Anthem teen is Intel’s youngest intern – Arizona Republic
Chandler isn’t exactly the top destination for most high-school students looking to get away for spring break, but it was the perfect place for Joey Hudy.
Hudy, 17, was happy to make the trek from Anthem to the southeast Valley because it allowed him to do what he loves best: make things. Hudy spent his spring break completing an internship at Intel. He has been working with the company’s product-development team during school breaks since January. He’ll work there on a more regular basis this summer.
When he started his internship at age 16, he became the youngest intern in the company’s history.
He has been in the spotlight before. Hudy wowed President Barack Obama with an “extreme marshmallow cannon” he displayed at the White House Science Fair in 2012. He also was a guest of first lady Michelle Obama at the 2014 State of the Union Address. Hudy was invited because of his connection with the so-called maker movement.
Makers are people who are interested in innovation and in creating new products.
It was his involvement with the maker community that led him to Intel. The internship came about after Hudy met Intel CEO Brian Krzanich at a Maker Faire in Rome. Maker Faires are gatherings of people interested in the maker movement held in locations throughout the world.
Hudy, who had started his own business selling electronic kits, was speaking at the fair. Intel was handing out its Galileo Development Board — an open-source computer board the company is encouraging people to develop innovative uses for — but Hudy missed out on the giveaway because he was speaking at the time.
“By the time I got out of the speech room, they were all gone, so I went over to the Intel booth to get one,” Hudy said. “While I was there, Brian Krzanich, the CEO of Intel, was there. He said we have to get you on our team. I thought he was just being nice, but within a month, we got the paperwork, signed it, and I started working at Intel.”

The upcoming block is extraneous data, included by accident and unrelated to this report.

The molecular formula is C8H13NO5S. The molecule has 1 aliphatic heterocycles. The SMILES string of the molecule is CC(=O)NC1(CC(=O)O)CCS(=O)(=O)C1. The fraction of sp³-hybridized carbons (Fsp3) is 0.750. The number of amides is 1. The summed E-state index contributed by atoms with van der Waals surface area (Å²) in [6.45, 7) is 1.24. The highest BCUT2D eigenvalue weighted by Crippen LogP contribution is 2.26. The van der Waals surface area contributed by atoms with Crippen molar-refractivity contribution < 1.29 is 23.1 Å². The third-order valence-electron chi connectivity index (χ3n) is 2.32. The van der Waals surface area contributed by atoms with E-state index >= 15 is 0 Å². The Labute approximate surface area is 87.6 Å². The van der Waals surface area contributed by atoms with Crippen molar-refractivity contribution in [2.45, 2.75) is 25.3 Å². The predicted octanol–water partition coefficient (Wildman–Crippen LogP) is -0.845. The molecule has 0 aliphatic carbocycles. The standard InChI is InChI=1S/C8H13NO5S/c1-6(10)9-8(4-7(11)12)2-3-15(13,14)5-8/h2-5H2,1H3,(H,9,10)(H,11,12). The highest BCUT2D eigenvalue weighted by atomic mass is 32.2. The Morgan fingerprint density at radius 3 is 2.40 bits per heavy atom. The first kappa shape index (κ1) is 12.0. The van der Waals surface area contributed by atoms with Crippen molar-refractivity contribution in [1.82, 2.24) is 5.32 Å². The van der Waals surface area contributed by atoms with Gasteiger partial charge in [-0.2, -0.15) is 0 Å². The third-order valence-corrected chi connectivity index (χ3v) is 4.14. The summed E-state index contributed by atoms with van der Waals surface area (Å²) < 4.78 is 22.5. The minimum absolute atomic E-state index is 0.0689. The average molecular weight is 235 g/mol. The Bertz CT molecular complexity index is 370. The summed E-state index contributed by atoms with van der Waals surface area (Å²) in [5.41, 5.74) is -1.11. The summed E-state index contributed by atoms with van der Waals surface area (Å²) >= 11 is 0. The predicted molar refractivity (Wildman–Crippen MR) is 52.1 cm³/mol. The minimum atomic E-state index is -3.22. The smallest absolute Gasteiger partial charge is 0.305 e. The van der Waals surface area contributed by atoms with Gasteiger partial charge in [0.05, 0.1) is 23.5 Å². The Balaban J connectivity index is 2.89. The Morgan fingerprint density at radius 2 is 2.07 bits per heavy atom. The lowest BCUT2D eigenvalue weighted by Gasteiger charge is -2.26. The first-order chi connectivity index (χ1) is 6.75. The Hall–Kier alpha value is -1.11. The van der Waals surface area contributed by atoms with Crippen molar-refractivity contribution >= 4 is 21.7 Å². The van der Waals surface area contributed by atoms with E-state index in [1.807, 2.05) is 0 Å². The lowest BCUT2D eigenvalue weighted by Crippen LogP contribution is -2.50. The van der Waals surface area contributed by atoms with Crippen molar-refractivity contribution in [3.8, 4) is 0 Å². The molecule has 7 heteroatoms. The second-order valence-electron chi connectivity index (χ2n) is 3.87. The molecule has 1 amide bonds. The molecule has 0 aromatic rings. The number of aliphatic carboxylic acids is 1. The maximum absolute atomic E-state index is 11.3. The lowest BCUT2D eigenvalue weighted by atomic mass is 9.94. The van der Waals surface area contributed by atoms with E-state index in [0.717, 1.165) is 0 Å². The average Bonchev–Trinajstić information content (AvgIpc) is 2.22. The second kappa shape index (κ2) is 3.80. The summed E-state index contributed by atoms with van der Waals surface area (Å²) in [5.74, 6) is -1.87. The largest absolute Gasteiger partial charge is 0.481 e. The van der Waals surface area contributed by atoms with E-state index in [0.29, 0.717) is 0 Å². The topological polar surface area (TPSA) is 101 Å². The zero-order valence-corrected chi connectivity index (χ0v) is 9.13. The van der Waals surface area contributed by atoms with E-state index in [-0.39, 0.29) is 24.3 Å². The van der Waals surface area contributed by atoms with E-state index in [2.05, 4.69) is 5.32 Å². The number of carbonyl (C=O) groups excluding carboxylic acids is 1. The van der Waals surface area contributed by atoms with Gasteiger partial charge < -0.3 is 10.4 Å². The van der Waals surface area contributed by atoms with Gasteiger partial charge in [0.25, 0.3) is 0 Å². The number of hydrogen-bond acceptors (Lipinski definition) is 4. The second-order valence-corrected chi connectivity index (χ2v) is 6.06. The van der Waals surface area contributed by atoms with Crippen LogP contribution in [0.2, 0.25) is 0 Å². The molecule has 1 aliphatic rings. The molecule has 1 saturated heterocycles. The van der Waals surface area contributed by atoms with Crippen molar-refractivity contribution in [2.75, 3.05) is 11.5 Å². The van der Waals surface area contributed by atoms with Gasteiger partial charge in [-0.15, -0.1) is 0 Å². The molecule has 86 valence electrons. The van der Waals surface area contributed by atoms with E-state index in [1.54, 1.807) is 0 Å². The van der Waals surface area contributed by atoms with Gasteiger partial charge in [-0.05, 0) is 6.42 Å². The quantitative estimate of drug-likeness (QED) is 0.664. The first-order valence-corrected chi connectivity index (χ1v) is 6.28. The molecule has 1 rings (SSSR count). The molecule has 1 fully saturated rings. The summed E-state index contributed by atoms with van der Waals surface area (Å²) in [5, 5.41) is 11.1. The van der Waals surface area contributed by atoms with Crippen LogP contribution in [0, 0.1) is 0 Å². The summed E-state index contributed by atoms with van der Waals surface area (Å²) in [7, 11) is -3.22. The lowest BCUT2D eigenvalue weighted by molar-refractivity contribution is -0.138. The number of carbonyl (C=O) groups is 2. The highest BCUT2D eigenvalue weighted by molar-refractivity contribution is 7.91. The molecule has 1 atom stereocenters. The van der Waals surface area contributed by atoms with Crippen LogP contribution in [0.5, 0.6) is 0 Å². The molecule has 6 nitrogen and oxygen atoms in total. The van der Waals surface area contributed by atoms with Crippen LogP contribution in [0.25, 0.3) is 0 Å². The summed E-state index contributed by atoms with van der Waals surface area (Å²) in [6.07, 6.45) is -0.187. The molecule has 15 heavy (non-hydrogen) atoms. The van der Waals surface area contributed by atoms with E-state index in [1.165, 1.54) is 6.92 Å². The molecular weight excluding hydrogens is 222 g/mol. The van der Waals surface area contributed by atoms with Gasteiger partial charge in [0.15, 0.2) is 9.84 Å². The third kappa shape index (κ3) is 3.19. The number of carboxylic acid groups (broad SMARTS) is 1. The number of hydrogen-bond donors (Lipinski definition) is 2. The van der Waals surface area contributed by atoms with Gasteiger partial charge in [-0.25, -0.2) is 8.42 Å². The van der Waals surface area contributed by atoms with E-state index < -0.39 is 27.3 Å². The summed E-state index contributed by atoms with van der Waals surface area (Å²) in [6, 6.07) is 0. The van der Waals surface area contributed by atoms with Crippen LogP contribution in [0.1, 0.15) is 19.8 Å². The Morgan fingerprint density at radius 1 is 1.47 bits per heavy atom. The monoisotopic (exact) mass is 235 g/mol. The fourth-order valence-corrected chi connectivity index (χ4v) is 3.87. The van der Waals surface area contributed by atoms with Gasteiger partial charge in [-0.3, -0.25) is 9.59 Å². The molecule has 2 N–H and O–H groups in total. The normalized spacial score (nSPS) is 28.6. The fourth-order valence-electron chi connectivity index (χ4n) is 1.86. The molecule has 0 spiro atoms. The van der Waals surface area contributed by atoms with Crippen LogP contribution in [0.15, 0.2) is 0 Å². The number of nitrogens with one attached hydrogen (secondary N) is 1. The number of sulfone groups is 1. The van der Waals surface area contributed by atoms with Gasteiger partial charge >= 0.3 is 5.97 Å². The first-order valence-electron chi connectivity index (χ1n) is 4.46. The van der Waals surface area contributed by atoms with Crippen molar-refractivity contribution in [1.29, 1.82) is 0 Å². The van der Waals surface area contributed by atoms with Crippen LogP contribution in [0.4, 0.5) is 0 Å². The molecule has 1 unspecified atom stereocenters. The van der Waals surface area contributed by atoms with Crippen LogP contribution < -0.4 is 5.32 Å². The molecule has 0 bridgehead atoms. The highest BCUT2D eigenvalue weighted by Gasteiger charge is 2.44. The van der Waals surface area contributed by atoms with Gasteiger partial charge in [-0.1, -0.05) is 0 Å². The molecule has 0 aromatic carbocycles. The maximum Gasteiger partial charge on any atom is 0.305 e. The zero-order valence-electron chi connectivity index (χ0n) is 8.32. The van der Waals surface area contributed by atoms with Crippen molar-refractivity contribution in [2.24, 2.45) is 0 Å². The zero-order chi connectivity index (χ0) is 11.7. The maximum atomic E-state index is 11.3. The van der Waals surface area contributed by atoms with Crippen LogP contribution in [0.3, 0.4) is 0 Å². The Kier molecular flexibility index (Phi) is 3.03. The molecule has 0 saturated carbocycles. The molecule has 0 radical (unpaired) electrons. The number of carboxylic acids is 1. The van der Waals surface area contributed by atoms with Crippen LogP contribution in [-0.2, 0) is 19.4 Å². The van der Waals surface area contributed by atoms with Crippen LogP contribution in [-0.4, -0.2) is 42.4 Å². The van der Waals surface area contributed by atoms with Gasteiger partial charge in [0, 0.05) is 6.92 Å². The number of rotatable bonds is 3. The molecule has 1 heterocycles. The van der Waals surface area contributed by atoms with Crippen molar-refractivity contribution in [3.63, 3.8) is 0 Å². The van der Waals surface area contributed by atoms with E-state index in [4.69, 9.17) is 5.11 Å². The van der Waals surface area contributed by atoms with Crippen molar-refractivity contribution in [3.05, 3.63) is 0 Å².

The internship is Hudy’s second with a Valley high-tech firm. Two summers ago, he worked for Microchip and spent part of his time there soldering circuit boards. That internship gave him the idea to develop a kit to teach soldering. It’s among the products his company sells.
Hudy has always been interested in making things, though his curiosity would sometimes get him in trouble.
“I’ve always been taking things apart and making things,” he said. “I got more professional about it after my first Maker Faire three years ago. That’s when I started making actual kits and selling them. Before that, I was taking things apart and not always getting them back together. That’s when I would get in trouble.”
Hudy also sells kits that contain arrays of LED lights that can be programmed to turn on and off. His mother, Julie Hudy, said her son saw a niche in the marketplace and tried to fill it.
“They’re beginner kits for kids,” Julie Hudy said. “He felt there wasn’t really anything for him when he started, so he’s trying to make starting kits for kids.”
Stewart Christie, a community manager in Intel’s Developer Relations Division, has been a mentor to Hudy in his time with the company. Christie helps Hudy with the software for the products he works on in addition to providing support.
Christie said having someone like Hudy around is not only fun, it helps the company see things in different ways.
“Having a different perspective on things is what we need for this maker experience,” Christie said. “We’re an experienced company, but we’re tried and true and we have our ways. This maker movement is something new and ever changing. So, we need innovative people to come in and do this.”
Christie and Hudy have a friendly relationship that goes beyond work. They met at a Maker Faire three years ago and kept in touch.
“Because he’s underage, we’re not even sure if he can open a bank account at the credit union,” Christie said.
Hudy is a junior at Herberger Young Scholars Academy on the Arizona State University West Campus. He plans to attend college and said he wouldn’t mind working at Intel after graduation.
It isn’t lost on him that he’s had a pretty eventful life the past three years.
“It’s been an amazing time,” Hudy said. “Even this week. I’ve only worked three days (during spring break) this week, but it’s a lot of fun so far. Whenever I step back and look at it, I smile.”
What’s Joey Doing? To learn more about Anthem teen Joey Hudy, visit his blog: lookwhatjoeysmaking.blogspot.com.
What’s Joey Doing?
To learn more about Anthem teen Joey Hudy, visit his blog: lookwhatjoeysmaking.blogspot.com.